How to (not) kill your trademark?
What is this all about?
“What is all about killing a trademark? How can you kill a trademark? It is an intangible property, right?” I know some of these questions may pop up in your mind while you read this. Killing a trademark is very much possible and by doing so, you may not make it disappear completely from the world, but you will destroy its essential qualities. We are going to discuss here some issues revolving around: how a trademark can lose its essential qualities; what happens after that; and how to prevent that from happening.
A trademark, as we know, is primarily a negative right given to the registered owner by law. However, the absolute (not always) right comes with its own terms and conditions. We have already discussed in one of our older posts about losing a trademark over non-use after obtaining registration. Excessive or wrong usage can also render the trademark a generic mark.
Scale of distinctiveness
Distinctiveness is the most essential quality of a trademark. Simply put, the more distinct a trademark is, the better control you have over it.
Do you know that these words were once trademarks?
Escalator – was once a trademark before it became generic and now it means, “A stairway whose steps move continuously on a circulating belt.” Escalator is now being used to denote moving staircase.
Thermos – now being used to denote vacuum-insulated bottles.
Aspirin – held generic for acetylsalicylic acid pain reliever
Xerox – was once a trademark and now denotes photocopy.
When a trademark becomes generic?
How to prevent your trademark from becoming generic?
- Advertising and Correspondences – Do not use trademark as the name of the product itself in your own advertising or internal correspondence.
- Plurality – use the generic term for the product to show plurality, e.g., correct: Two Coca-Cola bottles; Wrong: Two Coca-Colas
- Using Trademark as a Verb – do not use your trademark as a verb, e.g., Correct: Chatting in Facebook, Wrong: Facebooking
- Identify and differentiate the trademark – Identify the trademark as a trademark by using capital letters or quotes to depict the trademark, e.g., GILLETTE or “Gillette”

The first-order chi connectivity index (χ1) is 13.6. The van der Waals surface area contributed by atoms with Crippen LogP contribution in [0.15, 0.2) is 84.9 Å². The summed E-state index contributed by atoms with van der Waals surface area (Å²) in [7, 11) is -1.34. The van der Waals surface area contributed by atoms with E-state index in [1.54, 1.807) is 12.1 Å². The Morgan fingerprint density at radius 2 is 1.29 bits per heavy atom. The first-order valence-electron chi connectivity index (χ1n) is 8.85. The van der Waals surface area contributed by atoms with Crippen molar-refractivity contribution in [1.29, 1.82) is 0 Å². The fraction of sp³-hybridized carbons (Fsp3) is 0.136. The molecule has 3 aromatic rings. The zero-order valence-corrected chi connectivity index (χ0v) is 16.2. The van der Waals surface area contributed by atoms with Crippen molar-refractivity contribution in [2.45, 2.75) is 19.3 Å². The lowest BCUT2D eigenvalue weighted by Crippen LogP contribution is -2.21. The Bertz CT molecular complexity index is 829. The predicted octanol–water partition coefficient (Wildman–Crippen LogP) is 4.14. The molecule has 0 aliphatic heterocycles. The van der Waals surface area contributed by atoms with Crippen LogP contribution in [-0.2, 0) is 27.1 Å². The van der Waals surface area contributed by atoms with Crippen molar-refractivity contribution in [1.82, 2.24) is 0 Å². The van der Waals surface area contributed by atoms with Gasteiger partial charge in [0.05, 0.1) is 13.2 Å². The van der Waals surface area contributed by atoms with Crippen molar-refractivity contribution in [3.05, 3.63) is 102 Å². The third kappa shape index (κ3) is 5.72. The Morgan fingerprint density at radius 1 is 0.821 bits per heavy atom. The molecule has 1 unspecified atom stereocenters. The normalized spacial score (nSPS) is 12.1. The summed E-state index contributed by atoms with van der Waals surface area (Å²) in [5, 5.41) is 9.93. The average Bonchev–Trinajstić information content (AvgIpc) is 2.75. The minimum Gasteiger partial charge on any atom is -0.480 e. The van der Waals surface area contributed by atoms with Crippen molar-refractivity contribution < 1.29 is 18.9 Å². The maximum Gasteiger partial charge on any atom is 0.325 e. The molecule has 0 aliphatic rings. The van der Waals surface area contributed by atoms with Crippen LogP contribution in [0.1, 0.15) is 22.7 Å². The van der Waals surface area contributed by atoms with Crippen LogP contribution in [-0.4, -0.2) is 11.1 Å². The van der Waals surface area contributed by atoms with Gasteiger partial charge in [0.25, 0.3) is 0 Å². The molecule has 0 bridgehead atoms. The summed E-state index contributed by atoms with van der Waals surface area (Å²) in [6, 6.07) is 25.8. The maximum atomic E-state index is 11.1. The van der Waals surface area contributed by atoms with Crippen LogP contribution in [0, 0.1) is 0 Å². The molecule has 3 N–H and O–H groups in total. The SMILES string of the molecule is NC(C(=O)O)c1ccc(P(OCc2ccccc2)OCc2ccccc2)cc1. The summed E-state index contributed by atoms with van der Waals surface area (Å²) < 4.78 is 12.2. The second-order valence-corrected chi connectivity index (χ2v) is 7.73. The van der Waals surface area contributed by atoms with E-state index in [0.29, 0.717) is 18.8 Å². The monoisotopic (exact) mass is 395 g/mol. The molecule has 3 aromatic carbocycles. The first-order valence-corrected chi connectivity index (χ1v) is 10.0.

- Identify the trademark as a trademark by using a generic term following the trademark, e.g., HEINKIN beer
- Identify the trademark as a trademark by using the appropriate trademark symbols, e.g., Budweiser® beer
- Use statements such as “XYX is the registered trademark of ABC Company”
- Be vigilant and do constant monitoring – if your competitor or advertising company or media wrongly uses a mark, do notify them by sending a communication insisting the correct usage.
- Tell public how to use your trademark – provide guidelines as to how to use your trademark properly.
- Tell your business partners, associates, vendors and Franchises – provide guidelines as to how to use your trademark properly
Can you recapture your mark?
Although recapturing is possible, it can be possible only in those very rare circumstances in which the public no longer understands the term to be the name of the product itself. So, the onus of proving the same lies on your shoulders. You should consult your trademark counsel for appropriate measures.
Consult your trademark counsel
If a competitor misuses your trademark as a generic term or using your trademark in unfair advertisements, consult your trademark counsel about whether and how to object to the misuse and what legal remedies are available to you. Get usage guidelines and restrictions drafted and make those guidelines part of your business agreement.
Thank you for reading this post! We wish you all the best.